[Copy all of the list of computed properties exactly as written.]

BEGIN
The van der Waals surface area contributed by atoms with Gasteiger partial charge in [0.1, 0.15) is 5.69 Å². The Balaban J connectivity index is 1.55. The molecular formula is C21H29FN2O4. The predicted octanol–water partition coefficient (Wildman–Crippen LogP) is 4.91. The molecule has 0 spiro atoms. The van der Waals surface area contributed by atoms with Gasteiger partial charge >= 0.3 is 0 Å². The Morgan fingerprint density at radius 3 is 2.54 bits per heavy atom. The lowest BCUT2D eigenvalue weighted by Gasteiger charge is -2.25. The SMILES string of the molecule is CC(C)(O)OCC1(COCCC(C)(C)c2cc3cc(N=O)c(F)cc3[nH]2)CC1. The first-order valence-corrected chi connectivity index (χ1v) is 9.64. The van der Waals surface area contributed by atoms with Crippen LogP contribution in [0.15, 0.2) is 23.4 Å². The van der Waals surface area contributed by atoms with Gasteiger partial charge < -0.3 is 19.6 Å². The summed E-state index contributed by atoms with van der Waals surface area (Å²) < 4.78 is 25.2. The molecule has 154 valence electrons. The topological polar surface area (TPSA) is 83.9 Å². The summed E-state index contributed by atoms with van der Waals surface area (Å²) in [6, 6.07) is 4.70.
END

The van der Waals surface area contributed by atoms with Gasteiger partial charge in [0.1, 0.15) is 5.69 Å². The Balaban J connectivity index is 1.55. The molecular formula is C21H29FN2O4. The predicted octanol–water partition coefficient (Wildman–Crippen LogP) is 4.91. The molecule has 0 spiro atoms. The van der Waals surface area contributed by atoms with Gasteiger partial charge >= 0.3 is 0 Å². The Morgan fingerprint density at radius 3 is 2.54 bits per heavy atom. The lowest BCUT2D eigenvalue weighted by Gasteiger charge is -2.25. The SMILES string of the molecule is CC(C)(O)OCC1(COCCC(C)(C)c2cc3cc(N=O)c(F)cc3[nH]2)CC1. The first-order valence-corrected chi connectivity index (χ1v) is 9.64. The van der Waals surface area contributed by atoms with Crippen LogP contribution in [0.15, 0.2) is 23.4 Å². The van der Waals surface area contributed by atoms with Gasteiger partial charge < -0.3 is 19.6 Å². The summed E-state index contributed by atoms with van der Waals surface area (Å²) < 4.78 is 25.2. The molecule has 154 valence electrons. The topological polar surface area (TPSA) is 83.9 Å². The summed E-state index contributed by atoms with van der Waals surface area (Å²) in [6, 6.07) is 4.70.